If Apple follows its traditional schedule, we should see a new iPhone in September. The iPhone 15 is getting ready to be Apple’s first iPhone with USB-C charging capabilities. And while rumors and reports online provide solid evidence that the iPhone 15 will abandon the Lightning port, new information hints that other iPhones are doing the same.
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A post by user X (formerly Twitter) @aaronp613 shows that six unreleased iPhone models are in the tvOS 17 beta code. While four model numbers belong to iPhone 15 models, two iPhone models belong to iPhone 14 models, possibly iPhone 14 and iPhone 14 PlusAccording to BGR.
This iPhone 14 Pro and iPhone Pro Max It is expected to be discontinued by Apple after the release of the iPhone 15 and its variants. Typically, Apple stops the official production and distribution of Pro models of the previous iteration after a new iPhone is released, so as not to hinder the sale of the latest iPhone.
If Apple offers iPhone 14 models with USB-C charging, Apple will have changed the charging port of a product released for the first time. Apple introduced the Lightning connector in 2012 with the release of the iPhone 5.
Apple started experimenting with charging via USB-C in 2018. iPad Pro. Apple knew then that the Lightning cable was running out of time and wanted to test the waters with consumers. Since then, all iPad models have used USB-C charging, but the iPad has been the only Apple product to abandon the Lightning cable.
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It was a revolutionary business decision for Apple to use the Lightning cable in all of the company’s portable devices. With the Lightning cable, users could effectively charge their Apple devices only with a charger manufactured by Apple. Third-party Lightning cables can be faulty and force consumers to trust. Apple’s $17 cable.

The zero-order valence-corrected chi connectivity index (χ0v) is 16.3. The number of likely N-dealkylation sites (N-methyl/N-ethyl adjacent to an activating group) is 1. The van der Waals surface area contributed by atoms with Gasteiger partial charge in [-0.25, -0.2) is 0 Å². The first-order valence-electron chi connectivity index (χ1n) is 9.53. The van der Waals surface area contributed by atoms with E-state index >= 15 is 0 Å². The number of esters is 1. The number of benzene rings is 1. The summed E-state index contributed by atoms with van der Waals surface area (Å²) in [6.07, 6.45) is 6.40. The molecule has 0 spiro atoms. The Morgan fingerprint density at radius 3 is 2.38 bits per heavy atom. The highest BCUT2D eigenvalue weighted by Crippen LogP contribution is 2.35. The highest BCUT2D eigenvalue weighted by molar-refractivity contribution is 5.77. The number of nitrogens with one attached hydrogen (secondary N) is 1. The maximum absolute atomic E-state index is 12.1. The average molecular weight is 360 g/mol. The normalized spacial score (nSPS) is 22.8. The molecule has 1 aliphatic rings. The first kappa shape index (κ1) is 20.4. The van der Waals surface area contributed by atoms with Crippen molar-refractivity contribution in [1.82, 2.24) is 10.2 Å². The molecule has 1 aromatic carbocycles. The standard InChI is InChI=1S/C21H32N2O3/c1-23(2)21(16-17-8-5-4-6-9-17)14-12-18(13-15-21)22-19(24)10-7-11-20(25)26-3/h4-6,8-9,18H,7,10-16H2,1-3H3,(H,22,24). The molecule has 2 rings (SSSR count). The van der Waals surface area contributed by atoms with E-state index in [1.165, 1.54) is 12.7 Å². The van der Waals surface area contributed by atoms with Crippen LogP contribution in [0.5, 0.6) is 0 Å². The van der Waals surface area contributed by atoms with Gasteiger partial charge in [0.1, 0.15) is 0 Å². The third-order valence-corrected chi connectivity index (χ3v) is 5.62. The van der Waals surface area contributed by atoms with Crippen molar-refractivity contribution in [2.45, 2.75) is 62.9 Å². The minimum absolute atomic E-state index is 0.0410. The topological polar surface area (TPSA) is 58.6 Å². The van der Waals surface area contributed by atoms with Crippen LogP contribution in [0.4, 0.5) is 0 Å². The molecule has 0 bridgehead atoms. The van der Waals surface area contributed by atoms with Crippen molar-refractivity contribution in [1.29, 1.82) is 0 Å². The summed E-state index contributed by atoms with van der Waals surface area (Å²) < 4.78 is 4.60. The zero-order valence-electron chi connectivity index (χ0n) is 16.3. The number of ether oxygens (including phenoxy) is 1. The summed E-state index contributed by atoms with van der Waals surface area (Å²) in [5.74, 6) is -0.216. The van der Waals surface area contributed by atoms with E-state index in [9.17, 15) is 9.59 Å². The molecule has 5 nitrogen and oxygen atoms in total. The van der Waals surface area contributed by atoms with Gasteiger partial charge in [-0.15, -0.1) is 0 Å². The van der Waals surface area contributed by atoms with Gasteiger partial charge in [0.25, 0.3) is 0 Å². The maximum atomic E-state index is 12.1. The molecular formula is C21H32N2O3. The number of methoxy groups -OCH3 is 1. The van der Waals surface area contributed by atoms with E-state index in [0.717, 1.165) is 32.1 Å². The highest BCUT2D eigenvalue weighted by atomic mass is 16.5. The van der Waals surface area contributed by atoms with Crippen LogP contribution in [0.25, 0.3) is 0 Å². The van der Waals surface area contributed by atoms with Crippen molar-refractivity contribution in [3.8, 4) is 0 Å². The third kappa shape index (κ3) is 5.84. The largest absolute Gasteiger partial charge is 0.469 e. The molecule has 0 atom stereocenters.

But for the past decade, the European Union (EU) has been working to pass a law that requires all consumer electronics devices to use the same charging port: USB-C. The legislation finally became law late last year, and all tech companies must comply by 2024 or risk exile from the EU.
But it’s not a $17 cordon that keeps a $3 trillion company afloat. The Lightning cable gives Apple control over its private ecosystem, helps protect its walled garden, and maintains its stake in Lightning cable license agreements.
Relinquishing that control to a universal cable would be the antithesis of Apple’s business model. Still, it is necessary to comply with the law, and not only in Europe. Apple’s home country, California, passed a law earlier this year mandating all consumer electronics to use USB-C charging by 2026.
It is also said that Apple will make an announcement soon. AirPods Pro The case, which features a USB-C charging port instead of a Lightning port, shows that the company is slowly deprecating a key design feature.
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Apple’s choice to remove the headphone jack is still a matter of debate, so consumers are likely to feel awkward about switching from one charging port to another. However, that hasn’t stopped people from buying the iPhone 7.
Apple has many steps to take before the Lightning port and cable become a relic in tech history. While USB-C charging is standard for most headphones, smartphones, and other non-Apple devices, Apple users don’t like when their Apple exclusivity is threatened.
Let’s hope the USB-C port doesn’t challenge this privilege.
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